High Poverty Districts Could See Reductions of Over $1,000 Per Pupil

Governor Chris Christie’s proposed FY13 State Budget targets New Jersey’s low-income, or “at-risk,” students for significant cuts in school funding. These cuts will fall hardest on schools across the state serving high numbers of poor students, according to an analysis by Education Law Center.

The Governor’s cut to funding for at-risk students is among the proposed changes to the State’s school aid formula – the School Funding Reform Act (SFRA) – unveiled in a report issued to the Legislature on February 23 by Acting Education Commissioner Christopher Cerf entitled the “Education Funding Report” or “Cerf Report.”

Under SFRA, every school district has an “adequacy budget” that is determined by the cost of educating students based on need. The budget includes a “base cost” for all students, an “at-risk” cost for low-income students, an “LEP” cost for students with limited English proficiency, and costs for students with disabilities. The costs are funded by local property taxes and state aid through the SFRA formula.

As detailed in the Cerf Report, the Governor wants legislators to sign off on a major reduction in the cost of educating at-risk students, LEP students, and students who are both at-risk and LEP. This would be accomplished by lowering the “weights” for these students in the SFRA formula. The weights represent the additional costs, expressed as a fraction of the base cost, to provide smaller classes, tutoring, intensive literacy and other programs and services for students who are at-risk academically or are learning English.

The Governor is proposing to lower the SFRA formula weights as follows:

? At-risk Students: from .47 to .42 for the lowest poverty districts, and from .57 to .46 in the highest poverty districts. In dollar terms, this translates into a $478 reduction per at-risk pupil in low poverty districts, and a $1,101 reduction in high poverty districts.

? LEP Students: from .50 to .47, or a reduction of $264 per LEP pupil.

? Combo Students: from .125 to .1052 for students who are both at-risk and LEP, causing a drop of $196 per pupil on top of the at-risk reduction.

These cost reductions will have a dramatic impact, especially in the poorest districts. For example, in a district such as Newark – with a student poverty rate of 87% and 35,000 at-risk students – the reduction in the weight for at-risk students would lower the district’s adequacy budget by over $41 million. Newark would see an additional cut of $3.9 million for LEP and combo students. Overall, Newark’s adequacy budget would drop by $45.6 million, causing significant funding cuts for students enrolled in both district-run and charter schools in the city.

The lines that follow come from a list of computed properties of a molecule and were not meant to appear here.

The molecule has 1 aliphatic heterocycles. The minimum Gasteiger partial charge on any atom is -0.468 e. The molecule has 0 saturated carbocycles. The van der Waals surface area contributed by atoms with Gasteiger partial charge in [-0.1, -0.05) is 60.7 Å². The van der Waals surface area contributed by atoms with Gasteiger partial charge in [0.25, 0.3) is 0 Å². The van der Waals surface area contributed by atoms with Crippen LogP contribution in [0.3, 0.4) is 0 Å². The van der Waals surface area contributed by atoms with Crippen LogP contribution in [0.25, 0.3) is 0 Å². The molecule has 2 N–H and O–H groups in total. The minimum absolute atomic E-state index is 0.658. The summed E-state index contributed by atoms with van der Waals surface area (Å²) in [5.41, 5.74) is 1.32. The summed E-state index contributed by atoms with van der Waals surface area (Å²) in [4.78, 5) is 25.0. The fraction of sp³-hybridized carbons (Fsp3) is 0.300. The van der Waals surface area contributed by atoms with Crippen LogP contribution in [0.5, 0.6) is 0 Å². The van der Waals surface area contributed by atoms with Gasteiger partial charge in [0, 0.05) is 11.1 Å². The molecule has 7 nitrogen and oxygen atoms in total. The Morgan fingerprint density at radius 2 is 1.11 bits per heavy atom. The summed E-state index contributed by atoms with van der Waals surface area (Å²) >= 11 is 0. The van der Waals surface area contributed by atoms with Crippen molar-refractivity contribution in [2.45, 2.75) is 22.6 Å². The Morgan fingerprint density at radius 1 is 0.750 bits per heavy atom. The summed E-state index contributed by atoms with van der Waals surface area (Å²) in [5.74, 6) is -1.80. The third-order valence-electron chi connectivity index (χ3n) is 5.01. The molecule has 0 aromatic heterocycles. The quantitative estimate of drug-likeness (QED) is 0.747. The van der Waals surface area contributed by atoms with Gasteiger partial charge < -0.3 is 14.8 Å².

The vast majority of districts in the state would see their adequacy budgets reduced, with the size of the cuts higher in districts serving more at-risk and LEP students. In low poverty districts, the average reduction is $67 per-pupil in contrast to $931 per pupil in a high poverty district, or 14 times higher in a high poverty district.

Overall, the Governor’s proposal would:

? reduce the cost of educating at-risk and LEP students by over $400 million statewide;

? create a situation in which over 40% of that statewide total — or $191 million – would occur in districts with poverty rates over 75%, and 80% — or $335 million — would occur in districts with poverty rates over 50%.

“The Governor is proposing cuts that are deep, severe and strike at the very heart of the SFRA formula — funding at-risk students without regard to zip code,” said David Sciarra, ELC Executive Director. “This proposal would radically change the SFRA formula, has no educational justification, and would deny critical programs to students who need them the most.”

“The Legislature must now stand up by enacting a fair education budget using the real cost of educating our students, and not the phony costs in the Cerf Report,” Mr. Sciarra added.

To find out how the proposed weight reductions would affect your district, click here.

Press Contact:
Sharon Krengel
Policy and Outreach Coordinator
973-624-1815 x24

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Press Contact:
Sharon Krengel
Director of Policy, Strategic Partnerships and Communications
973-624-1815, x240